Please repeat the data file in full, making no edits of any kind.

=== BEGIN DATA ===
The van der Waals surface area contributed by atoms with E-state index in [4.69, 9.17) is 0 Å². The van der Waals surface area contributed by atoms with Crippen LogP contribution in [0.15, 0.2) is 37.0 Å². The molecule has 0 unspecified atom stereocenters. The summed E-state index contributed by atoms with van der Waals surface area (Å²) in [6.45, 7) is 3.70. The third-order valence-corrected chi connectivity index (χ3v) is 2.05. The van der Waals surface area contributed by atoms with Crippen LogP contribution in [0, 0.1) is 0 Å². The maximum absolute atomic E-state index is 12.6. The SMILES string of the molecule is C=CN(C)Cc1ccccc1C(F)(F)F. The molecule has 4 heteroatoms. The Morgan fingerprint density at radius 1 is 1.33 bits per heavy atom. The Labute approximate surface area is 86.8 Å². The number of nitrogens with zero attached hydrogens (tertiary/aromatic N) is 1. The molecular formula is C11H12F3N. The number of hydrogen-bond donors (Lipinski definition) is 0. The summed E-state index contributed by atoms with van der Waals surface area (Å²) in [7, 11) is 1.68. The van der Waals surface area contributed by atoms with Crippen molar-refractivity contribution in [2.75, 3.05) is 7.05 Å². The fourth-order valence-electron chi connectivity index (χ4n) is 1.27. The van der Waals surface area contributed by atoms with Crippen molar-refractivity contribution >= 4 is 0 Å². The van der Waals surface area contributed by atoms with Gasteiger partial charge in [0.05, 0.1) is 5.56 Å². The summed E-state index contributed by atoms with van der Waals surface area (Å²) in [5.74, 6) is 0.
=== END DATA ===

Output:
The van der Waals surface area contributed by atoms with E-state index in [4.69, 9.17) is 0 Å². The van der Waals surface area contributed by atoms with Crippen LogP contribution in [0.15, 0.2) is 37.0 Å². The molecule has 0 unspecified atom stereocenters. The summed E-state index contributed by atoms with van der Waals surface area (Å²) in [6.45, 7) is 3.70. The third-order valence-corrected chi connectivity index (χ3v) is 2.05. The van der Waals surface area contributed by atoms with Crippen LogP contribution in [0, 0.1) is 0 Å². The maximum absolute atomic E-state index is 12.6. The SMILES string of the molecule is C=CN(C)Cc1ccccc1C(F)(F)F. The molecule has 4 heteroatoms. The Morgan fingerprint density at radius 1 is 1.33 bits per heavy atom. The Labute approximate surface area is 86.8 Å². The number of nitrogens with zero attached hydrogens (tertiary/aromatic N) is 1. The molecular formula is C11H12F3N. The number of hydrogen-bond donors (Lipinski definition) is 0. The summed E-state index contributed by atoms with van der Waals surface area (Å²) in [7, 11) is 1.68. The van der Waals surface area contributed by atoms with Crippen molar-refractivity contribution in [2.75, 3.05) is 7.05 Å². The fourth-order valence-electron chi connectivity index (χ4n) is 1.27. The van der Waals surface area contributed by atoms with Crippen molar-refractivity contribution >= 4 is 0 Å². The van der Waals surface area contributed by atoms with Gasteiger partial charge in [0.05, 0.1) is 5.56 Å². The summed E-state index contributed by atoms with van der Waals surface area (Å²) in [5.74, 6) is 0.